During this period, Mount Lebanon secured its independence through the victory of the Mardaites over the Arabs. To escape from the Muslim invader, as well as from the interference of the Byzantine hierarchy, the new patriarch chose to transfer his seat to Mount Lebanon.

The Creation of Lebanon

Saint John Maron established his patriarchal seat in his episcopal diocese, in Kphar-Haï (the village of life in Syriac). The new prelate founded the modern Lebanese state on geographical (Mount Lebanon), religious (Chalcedonian Christianity), linguistic (Syriac) and military (the Mardaites) foundations.

The Mardaites were warriors – presumably from the Caucasus – and were entrusted with safeguarding the Levant. They emerged victorious in numerous battles against the Arabs, prevailing in conflicts across coastal towns and the Beqaa Valley, even imposing substantial tribute obligations upon them. Following the signing of the 667 peace treaty between Caliph Muawiya and Byzantine Emperor Constantine IV, the latter ordered the withdrawal of his – Mardaite – troops from Lebanon. In return, he received an annual economic contribution from the caliphate.

Another 12,000 Mardaites retreated under Justinian II, who had a previous military confrontation with the Maronites in 684. Around 695, these contingents left for Isauria, in northern Cilicia. Therefore, the Mardaites who remained in Lebanon constituted the needed army that would support the establishment of Patriarch John Maron’s political entity.

They chose Baskinta as their capital, and earned the respect of their new Arab neighbors, compelling two Umayyad caliphs to pay tribute to them from the year 661 to 750 (Encyclopaedia Britannica). The Mardaites couldn’t be conquered by any Arab dynasty until the arrival of the Franks in the Levant at the end of the 11th century and the capture of Tripoli by Raymond de Saint-Gilles in 1109. Saint John Maron’s successors, notably Jeremiah of Amchit (1199-1230), subsequently allied themselves with the emerging Christian military power: the Crusaders.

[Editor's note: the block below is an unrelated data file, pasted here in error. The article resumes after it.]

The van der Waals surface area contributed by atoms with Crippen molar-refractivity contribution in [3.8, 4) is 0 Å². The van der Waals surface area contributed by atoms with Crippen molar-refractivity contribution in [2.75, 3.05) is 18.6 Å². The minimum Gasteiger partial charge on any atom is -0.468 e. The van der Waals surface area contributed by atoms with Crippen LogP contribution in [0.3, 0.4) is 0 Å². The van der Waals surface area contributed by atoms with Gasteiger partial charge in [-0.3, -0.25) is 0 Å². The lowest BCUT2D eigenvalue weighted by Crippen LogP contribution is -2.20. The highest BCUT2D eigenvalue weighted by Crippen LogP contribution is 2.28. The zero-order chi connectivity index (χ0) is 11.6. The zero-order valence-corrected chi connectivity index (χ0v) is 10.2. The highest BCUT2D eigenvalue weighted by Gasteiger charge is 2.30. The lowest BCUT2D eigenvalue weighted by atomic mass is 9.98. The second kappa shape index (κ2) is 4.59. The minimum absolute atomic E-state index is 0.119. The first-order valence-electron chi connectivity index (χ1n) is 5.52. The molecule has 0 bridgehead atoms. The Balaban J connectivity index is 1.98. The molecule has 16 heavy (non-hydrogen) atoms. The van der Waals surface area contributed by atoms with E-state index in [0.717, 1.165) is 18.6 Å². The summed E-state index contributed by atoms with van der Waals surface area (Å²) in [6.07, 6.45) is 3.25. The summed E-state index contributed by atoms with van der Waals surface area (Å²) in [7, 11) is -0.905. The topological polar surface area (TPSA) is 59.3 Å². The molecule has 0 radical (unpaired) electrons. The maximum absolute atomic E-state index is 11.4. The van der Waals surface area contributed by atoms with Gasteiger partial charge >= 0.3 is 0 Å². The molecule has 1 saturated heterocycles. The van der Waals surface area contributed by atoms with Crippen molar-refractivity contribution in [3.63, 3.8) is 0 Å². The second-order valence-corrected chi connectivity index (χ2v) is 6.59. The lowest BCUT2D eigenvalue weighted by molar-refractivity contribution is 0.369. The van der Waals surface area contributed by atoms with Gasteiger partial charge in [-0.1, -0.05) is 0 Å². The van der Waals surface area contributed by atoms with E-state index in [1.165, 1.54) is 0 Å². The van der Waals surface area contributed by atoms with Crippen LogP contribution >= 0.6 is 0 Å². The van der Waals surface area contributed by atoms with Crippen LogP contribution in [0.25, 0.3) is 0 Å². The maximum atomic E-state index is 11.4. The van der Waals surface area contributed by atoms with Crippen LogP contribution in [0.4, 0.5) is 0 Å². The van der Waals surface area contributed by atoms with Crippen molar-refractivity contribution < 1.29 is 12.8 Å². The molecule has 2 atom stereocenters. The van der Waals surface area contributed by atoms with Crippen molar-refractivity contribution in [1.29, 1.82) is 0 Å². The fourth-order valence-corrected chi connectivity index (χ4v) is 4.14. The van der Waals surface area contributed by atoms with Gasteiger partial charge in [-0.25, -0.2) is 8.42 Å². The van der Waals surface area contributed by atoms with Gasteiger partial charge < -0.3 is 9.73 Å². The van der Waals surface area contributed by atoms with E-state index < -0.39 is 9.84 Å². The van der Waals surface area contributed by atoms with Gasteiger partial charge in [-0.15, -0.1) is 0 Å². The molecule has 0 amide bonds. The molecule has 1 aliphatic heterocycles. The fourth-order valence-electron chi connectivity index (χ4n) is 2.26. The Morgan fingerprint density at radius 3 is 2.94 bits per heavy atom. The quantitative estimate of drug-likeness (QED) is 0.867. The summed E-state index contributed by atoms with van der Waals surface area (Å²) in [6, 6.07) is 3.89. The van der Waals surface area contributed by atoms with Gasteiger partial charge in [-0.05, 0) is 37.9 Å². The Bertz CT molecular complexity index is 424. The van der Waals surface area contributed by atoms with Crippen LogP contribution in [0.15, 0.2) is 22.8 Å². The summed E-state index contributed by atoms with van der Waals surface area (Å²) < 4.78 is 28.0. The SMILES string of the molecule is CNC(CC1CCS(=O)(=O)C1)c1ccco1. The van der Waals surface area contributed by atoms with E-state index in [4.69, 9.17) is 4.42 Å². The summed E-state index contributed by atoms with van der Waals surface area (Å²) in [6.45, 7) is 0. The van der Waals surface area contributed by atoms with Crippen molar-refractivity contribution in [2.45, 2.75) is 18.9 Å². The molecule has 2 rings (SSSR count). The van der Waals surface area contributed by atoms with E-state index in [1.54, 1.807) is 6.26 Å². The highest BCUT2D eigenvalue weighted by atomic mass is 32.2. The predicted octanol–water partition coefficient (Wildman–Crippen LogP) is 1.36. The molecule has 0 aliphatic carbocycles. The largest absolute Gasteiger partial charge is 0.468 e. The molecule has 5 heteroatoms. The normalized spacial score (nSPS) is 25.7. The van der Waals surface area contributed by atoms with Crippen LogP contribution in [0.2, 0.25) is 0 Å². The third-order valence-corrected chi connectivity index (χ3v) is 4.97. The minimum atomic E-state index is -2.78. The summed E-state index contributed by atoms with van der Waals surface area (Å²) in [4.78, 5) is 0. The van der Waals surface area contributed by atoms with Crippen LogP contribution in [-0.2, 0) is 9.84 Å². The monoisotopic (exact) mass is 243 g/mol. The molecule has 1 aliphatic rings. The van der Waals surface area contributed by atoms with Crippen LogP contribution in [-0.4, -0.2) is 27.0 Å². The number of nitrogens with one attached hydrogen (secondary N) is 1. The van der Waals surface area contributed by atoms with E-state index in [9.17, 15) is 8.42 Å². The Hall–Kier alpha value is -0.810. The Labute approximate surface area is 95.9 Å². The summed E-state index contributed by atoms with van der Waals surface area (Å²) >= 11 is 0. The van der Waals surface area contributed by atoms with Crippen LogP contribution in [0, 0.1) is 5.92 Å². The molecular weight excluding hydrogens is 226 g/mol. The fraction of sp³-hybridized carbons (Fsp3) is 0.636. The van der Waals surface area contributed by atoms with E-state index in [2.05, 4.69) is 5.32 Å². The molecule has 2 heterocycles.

Modern representation of Saint John Maron with the inscription “iqoro de Levnon nétihév léh” (“may the glory of Lebanon be given to him”).


While some scholars questioned the authenticity of the facts and the literature attributed to Saint John Maron, the Maronite Church acknowledges three literary works preserved in Syriac and edited by Abbot François Nau. They include three theological writings: a faith related account, a controversial work against Monophysitism and another against Nestorianism.

Among the manuscripts that contain these texts, four explicitly attribute authorship to “John Maron, Patriarch of Antioch.” However, these are subsequent copies, two of which mention the dates 1392 and 1470, in that order.

Saint John Maron is recognized as the founder of the Syriac Maronite Church of Antioch and the pioneer of Lebanese identity. His holy picture is ever accompanied by the verse from the Book of Achaia (Isaiah) “iqoro de Levnon métihév léh” (the glory of Lebanon is given to him) inscribed in Syriac letters. He inspired the Chalcedonian Syriacs to espouse his name, whereas until then, the word Maronites only referred to the monks.

The Catholic Church acknowledged the sanctity of this venerable patriarch, and honors him on March 2. He is laid to rest at the monastery of Kphar-Haï, which bears his name, where he once officiated and where he passed away on February 5, 707 AD.